Burning Man Through the Eyes of an Army Sniper

August 25, 2019Nick Betts
Photo by Nick Betts/Coffee or Die.

Photo by Nick Betts/Coffee or Die.

There’s a temporary city that emerges every year in a barren desert for an 80,000-person social experiment. No status, no government, no currency. No judgment, no rules, no inhibitions. A provisional society focused entirely on the individual, with eight days spent celebrating humanity, expression, and collaboration. People are invited to disconnect and look inward, to explore oneself. This city has been constructed and dismantled for more than 30 years, consistently becoming the third-largest city in Nevada for one week. Some call this place home. Others call it Black Rock. Most know it as Burning Man.

But that world was not my reality as a military contractor working overseas. 

I sat alone in my room at the U.S. Embassy in Baghdad, scrolling through Netflix for the next movie to help quench the boredom that most contractors face. I came across a movie called “Spark: A Burning Man Story.” My curiosity piqued, I watched the movie in amazement. How could so many people gather in the scorching and dusty desert with no money, no rules, and no mitigation of risk? It was a far cry from the life I knew as a soldier and government contractor. For a decade, I’d been told where to be, what to wear, and what to do. These two worlds had nothing in common — and, in most cases, were in vehement opposition. 

I spent 10 years of my life fighting the Global War on Terror (GWOT) in multiple capacities. Burying friends, killing our enemies, and consoling the families of those who paid the ultimate price. I was tired.

I left the world of contracting, and returned home to San Diego to start a new life. One that didn’t require me to carry a gun and fly to distant, war-torn lands. I had to try to reconnect with the civilian world. My success and mental health relied on that assimilation in order to become a new person.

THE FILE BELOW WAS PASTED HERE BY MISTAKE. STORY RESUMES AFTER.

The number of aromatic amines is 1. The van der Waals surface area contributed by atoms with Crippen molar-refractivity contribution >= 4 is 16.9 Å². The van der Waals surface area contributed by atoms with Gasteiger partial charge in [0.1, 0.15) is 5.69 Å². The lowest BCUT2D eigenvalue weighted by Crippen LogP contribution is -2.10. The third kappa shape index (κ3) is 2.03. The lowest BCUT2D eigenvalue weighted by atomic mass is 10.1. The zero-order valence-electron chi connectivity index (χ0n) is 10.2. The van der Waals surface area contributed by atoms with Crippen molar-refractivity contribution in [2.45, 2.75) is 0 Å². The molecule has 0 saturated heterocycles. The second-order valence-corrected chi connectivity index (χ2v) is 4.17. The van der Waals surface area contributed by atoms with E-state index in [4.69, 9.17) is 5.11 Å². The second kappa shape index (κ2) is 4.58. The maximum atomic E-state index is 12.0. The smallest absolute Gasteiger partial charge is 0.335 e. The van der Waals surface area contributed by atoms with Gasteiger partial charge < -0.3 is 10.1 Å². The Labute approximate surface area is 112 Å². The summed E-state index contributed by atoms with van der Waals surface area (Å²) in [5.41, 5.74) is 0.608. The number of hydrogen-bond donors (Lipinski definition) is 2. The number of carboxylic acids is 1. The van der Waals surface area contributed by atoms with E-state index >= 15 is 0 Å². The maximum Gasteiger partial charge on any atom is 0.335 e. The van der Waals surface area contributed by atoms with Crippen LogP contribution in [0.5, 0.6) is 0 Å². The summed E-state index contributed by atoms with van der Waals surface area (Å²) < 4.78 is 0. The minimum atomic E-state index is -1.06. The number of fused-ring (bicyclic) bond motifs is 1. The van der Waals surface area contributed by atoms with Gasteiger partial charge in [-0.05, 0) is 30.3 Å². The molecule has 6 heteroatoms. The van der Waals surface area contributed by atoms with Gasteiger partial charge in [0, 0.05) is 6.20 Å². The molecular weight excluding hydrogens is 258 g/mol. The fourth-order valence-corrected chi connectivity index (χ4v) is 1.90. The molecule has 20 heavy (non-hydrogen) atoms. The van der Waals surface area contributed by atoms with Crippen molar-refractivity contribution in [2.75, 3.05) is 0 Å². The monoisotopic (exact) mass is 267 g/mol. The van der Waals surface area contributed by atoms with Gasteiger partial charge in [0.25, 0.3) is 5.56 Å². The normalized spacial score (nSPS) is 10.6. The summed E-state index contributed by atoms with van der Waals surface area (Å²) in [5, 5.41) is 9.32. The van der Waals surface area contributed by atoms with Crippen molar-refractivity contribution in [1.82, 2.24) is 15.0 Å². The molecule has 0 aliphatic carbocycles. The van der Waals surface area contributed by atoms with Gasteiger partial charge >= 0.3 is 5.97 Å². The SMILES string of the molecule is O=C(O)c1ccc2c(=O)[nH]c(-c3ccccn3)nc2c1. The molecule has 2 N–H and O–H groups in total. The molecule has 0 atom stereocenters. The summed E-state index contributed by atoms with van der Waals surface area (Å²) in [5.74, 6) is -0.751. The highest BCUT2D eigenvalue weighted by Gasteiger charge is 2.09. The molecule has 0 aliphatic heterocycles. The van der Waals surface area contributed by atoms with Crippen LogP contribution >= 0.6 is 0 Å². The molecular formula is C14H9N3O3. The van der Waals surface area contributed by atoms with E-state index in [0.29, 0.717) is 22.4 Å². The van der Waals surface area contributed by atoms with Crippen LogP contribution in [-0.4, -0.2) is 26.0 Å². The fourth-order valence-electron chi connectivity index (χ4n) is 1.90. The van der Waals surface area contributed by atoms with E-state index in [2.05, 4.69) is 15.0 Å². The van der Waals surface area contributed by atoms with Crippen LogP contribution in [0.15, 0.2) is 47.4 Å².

Photo by Nick Betts/Coffee or Die.

The more I looked into Burning Man, the more I was convinced that I needed to go. This event was going to be the reboot my brain needed to start the newest chapter in my life. The ticket-buying process is complicated and requires serious planning — not only to acquire admission, but to prepare for the journey. For eight days you are completely self-reliant for food, shelter, and water. Nothing can be purchased aside from ice and coffee, and no store is nearby to save you from poor planning. 

Burning Man may not have rules or laws, but it does have 10 principles created by founder Larry Harvey to which they request every “Burner” adhere:

  1. Radical Inclusion

  2. Gifting

  3. Decommodification 

  4. Radical Self-Reliance

  5. Radical Self-Expression

  6. Communal Effort

  7. Civic Responsibility 

  8. Leaving No Trace

  9. Participation

  10. Immediacy

Photo by Nick Betts/Coffee or Die.

These 10 principles may seem like a lofty wish for the world as we know it, but they are what make Black Rock City the utopia it is. You enter the dusty gates with no status, no sponsors, and no need to rely upon anyone but yourself. In a world where influencers and celebrities are hailed as superior creatures, you leave all of that perceived self-worth at home. 

The most diverse and eclectic people come to Burning Man from around the world to converge and share their experiences with friends and strangers. The CEO of a fortune 500 company, tripping on acid, shares a drink and a hug with the nude artist who lives in his van. The Instagram model is kicked in the face by her friend at the ThunderDome while battling it out in a suspended bungee system with hundreds of screaming and ruthless-looking campers — all resembling characters from “Mad Max.” The mother of four who recently lost her husband cries in the arms of a total stranger, who consoles her in a time of grief. 

These types of scenarios occur thousands of time a day all across the playa (Spanish for “beach”) at Burning Man. It’s not the drug-fueled orgy that most people think it is. It’s far more. 

Photo by Nick Betts/Coffee or Die.